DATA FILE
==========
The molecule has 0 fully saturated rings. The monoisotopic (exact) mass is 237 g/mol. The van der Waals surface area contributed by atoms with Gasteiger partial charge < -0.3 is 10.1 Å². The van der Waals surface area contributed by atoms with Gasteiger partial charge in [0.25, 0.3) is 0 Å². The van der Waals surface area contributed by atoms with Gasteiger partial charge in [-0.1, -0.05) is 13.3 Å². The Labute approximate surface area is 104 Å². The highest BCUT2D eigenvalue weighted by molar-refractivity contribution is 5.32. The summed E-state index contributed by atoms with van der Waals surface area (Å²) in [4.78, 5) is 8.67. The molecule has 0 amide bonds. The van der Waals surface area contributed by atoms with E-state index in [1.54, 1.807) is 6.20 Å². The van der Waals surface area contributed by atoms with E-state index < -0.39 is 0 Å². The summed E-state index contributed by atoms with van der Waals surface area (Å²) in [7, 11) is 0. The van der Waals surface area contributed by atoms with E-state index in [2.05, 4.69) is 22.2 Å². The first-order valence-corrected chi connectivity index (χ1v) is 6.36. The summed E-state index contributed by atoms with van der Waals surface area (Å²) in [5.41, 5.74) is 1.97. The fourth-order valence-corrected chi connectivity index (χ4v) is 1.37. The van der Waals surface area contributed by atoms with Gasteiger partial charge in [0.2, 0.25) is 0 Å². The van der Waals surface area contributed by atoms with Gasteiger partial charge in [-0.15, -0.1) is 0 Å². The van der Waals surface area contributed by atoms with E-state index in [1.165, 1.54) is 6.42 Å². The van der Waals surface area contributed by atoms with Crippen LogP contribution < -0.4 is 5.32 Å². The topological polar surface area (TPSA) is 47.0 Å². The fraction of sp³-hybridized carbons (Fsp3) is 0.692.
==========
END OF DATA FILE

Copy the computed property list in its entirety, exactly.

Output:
The molecule has 0 fully saturated rings. The monoisotopic (exact) mass is 237 g/mol. The van der Waals surface area contributed by atoms with Gasteiger partial charge < -0.3 is 10.1 Å². The van der Waals surface area contributed by atoms with Gasteiger partial charge in [0.25, 0.3) is 0 Å². The van der Waals surface area contributed by atoms with Gasteiger partial charge in [-0.1, -0.05) is 13.3 Å². The Labute approximate surface area is 104 Å². The highest BCUT2D eigenvalue weighted by molar-refractivity contribution is 5.32. The summed E-state index contributed by atoms with van der Waals surface area (Å²) in [4.78, 5) is 8.67. The molecule has 0 amide bonds. The van der Waals surface area contributed by atoms with E-state index in [1.54, 1.807) is 6.20 Å². The van der Waals surface area contributed by atoms with E-state index < -0.39 is 0 Å². The summed E-state index contributed by atoms with van der Waals surface area (Å²) in [7, 11) is 0. The van der Waals surface area contributed by atoms with E-state index in [2.05, 4.69) is 22.2 Å². The first-order valence-corrected chi connectivity index (χ1v) is 6.36. The summed E-state index contributed by atoms with van der Waals surface area (Å²) in [5.41, 5.74) is 1.97. The fourth-order valence-corrected chi connectivity index (χ4v) is 1.37. The van der Waals surface area contributed by atoms with Gasteiger partial charge in [0.2, 0.25) is 0 Å². The van der Waals surface area contributed by atoms with Gasteiger partial charge in [-0.15, -0.1) is 0 Å². The van der Waals surface area contributed by atoms with E-state index in [1.165, 1.54) is 6.42 Å². The van der Waals surface area contributed by atoms with Crippen LogP contribution < -0.4 is 5.32 Å². The topological polar surface area (TPSA) is 47.0 Å². The fraction of sp³-hybridized carbons (Fsp3) is 0.692.